Earlier this month, Toyota launched a new ad campaign championing their eco-cred. Called "Why Not?," the campaign will--at about $40 million--ring in as the largest in their history, and the focal tv spot can already be seen all over primetime. So why are so many environmental groups including the NRDC, crying foul? This is, after all, the company that brought to market the Prius--the shiniest symbol of the ever-mounting green wave--and, yes, Toyota's fleet is the most fuel efficient out there, and they're at least half a decade ahead of Detroit in efficiency technologies. Hasn't Toyota earned the right to flaunt themselves as some sort of eco-champion of the road?
Well, not exactly. You see, Toyota's been rather embroiled of late in a bit of controversy over their stance on federal fuel economy standards. They've joined ranks with the Big Three in lobbying hard against a provision in the currently-debated energy bill that'd raise American fuel efficiency standards from 25 to 35 mpg. (Which would save America 1.2 million barrels of oil every day, more than we import from Saudi Arabia. Warrants mentioning.)
Toyota's position here is puzzling. Particularly considering that they could already meet a 35 mpg standard in Europe and Japan, and could easily make the mark here in the U.S. without much trouble. I'm not the only one confused. As word of Toyota's spread, they were pretty quickly battered with criticism from environmental groups and their own climate-concerned customers alike. Amongst the most vocal critics were the NRDC, who quickly built a site highlighting the hypocrisy and asking "How Green Is Toyota?"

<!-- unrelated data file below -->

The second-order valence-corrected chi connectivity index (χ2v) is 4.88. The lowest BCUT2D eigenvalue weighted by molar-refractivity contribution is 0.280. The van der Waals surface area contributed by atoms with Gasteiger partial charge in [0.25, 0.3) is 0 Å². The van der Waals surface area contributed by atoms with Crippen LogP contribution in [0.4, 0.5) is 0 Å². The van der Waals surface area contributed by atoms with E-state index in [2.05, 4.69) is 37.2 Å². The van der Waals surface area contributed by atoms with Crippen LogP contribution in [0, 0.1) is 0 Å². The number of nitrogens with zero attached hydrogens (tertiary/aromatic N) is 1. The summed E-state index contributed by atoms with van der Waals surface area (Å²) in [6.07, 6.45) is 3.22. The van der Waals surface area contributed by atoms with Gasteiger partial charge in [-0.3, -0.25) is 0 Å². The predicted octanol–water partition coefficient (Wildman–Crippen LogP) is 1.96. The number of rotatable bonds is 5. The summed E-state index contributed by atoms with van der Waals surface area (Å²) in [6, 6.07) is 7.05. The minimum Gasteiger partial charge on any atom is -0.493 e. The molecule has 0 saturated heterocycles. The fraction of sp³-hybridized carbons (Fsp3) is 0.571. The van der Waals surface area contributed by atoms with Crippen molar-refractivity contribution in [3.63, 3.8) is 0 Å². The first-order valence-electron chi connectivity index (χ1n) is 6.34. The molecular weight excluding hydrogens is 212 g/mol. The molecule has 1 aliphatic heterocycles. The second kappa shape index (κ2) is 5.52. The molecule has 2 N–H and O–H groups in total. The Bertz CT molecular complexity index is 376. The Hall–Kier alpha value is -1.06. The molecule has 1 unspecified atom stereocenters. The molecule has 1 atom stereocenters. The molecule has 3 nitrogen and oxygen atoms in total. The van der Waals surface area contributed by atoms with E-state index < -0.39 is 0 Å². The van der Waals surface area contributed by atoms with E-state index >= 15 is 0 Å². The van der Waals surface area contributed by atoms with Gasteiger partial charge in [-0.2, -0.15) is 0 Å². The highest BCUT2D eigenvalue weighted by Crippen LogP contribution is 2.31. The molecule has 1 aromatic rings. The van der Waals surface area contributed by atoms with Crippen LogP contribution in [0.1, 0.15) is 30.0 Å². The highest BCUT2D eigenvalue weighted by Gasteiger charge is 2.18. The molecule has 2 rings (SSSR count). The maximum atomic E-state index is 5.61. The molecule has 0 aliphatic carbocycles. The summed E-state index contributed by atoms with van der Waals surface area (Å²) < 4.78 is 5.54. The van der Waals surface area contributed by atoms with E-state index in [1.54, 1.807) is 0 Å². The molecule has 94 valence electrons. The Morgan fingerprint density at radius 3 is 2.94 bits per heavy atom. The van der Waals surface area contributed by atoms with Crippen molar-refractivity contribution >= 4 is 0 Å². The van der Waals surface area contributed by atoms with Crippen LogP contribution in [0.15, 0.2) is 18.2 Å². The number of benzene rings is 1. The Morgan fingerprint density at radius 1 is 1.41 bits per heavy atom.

The "Why Now?" campaign is pretty clearly a direct response to this outcry. To kick off the campaign, a print ad ran in major newspapers around the country, a rhetorically sappy "vision" for the company:
Two words that are filled with possibilities.
They can turn a challenge into an opportunity.
An obstacle into an inspiration.
It's a question we ask ourselves at Toyota every day.
Because we're continuously looking for new ways to improve what we do. By asking tough questions.
Can we make a car that has zero emissions?
Can we improve the economy of a community?
Can we enrich the lives of people around us?
The blatant hypocrisy of Toyota's words and their current political positions have been noted by plenty. In Brandweek, Jim Kliesch of the Union of Concerned Scientists accuses the company of "speaking out of both sides of its mouth" and NRDC's own Devon Lovass gives them considerable grief in a recent blog post.
So here's a company that could easily meet the reasonable fuel economy standards proposed; a company that's built an incredible brand image upon superior innovation, an image they're forcibly (and expensively) lauding in this new ad campaign. Why then won't Toyota get behind this crucial bit of legislation that is entirely congruous with everything the company's products--and now advertisements--stand for.
"Why not?" is exactly right.
[To add your voice to the crescendoing chorus of those calling out Toyota on their stubborn fuel efficiency standards stance, check out the NRDC's Take Action page and send a note directly to the CEO.]